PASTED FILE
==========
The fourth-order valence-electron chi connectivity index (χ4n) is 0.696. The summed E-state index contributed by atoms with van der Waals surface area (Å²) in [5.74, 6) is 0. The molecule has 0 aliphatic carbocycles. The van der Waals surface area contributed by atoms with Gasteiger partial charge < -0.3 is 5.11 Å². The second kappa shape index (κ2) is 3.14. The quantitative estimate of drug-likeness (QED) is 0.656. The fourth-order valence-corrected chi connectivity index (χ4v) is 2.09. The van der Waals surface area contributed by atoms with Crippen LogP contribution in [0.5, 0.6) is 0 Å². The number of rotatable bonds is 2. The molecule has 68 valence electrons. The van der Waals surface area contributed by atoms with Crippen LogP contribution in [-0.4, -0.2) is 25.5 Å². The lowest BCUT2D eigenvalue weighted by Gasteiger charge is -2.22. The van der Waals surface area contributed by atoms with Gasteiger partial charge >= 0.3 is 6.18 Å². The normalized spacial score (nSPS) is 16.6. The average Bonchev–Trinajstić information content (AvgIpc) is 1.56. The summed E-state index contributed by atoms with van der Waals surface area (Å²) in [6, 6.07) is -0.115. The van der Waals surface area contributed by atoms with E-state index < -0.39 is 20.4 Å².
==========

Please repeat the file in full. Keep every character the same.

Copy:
The fourth-order valence-electron chi connectivity index (χ4n) is 0.696. The summed E-state index contributed by atoms with van der Waals surface area (Å²) in [5.74, 6) is 0. The molecule has 0 aliphatic carbocycles. The van der Waals surface area contributed by atoms with Gasteiger partial charge < -0.3 is 5.11 Å². The second kappa shape index (κ2) is 3.14. The quantitative estimate of drug-likeness (QED) is 0.656. The fourth-order valence-corrected chi connectivity index (χ4v) is 2.09. The van der Waals surface area contributed by atoms with Crippen LogP contribution in [0.5, 0.6) is 0 Å². The number of rotatable bonds is 2. The molecule has 68 valence electrons. The van der Waals surface area contributed by atoms with Crippen LogP contribution in [-0.4, -0.2) is 25.5 Å². The lowest BCUT2D eigenvalue weighted by Gasteiger charge is -2.22. The van der Waals surface area contributed by atoms with Gasteiger partial charge >= 0.3 is 6.18 Å². The normalized spacial score (nSPS) is 16.6. The average Bonchev–Trinajstić information content (AvgIpc) is 1.56. The summed E-state index contributed by atoms with van der Waals surface area (Å²) in [6, 6.07) is -0.115. The van der Waals surface area contributed by atoms with E-state index < -0.39 is 20.4 Å².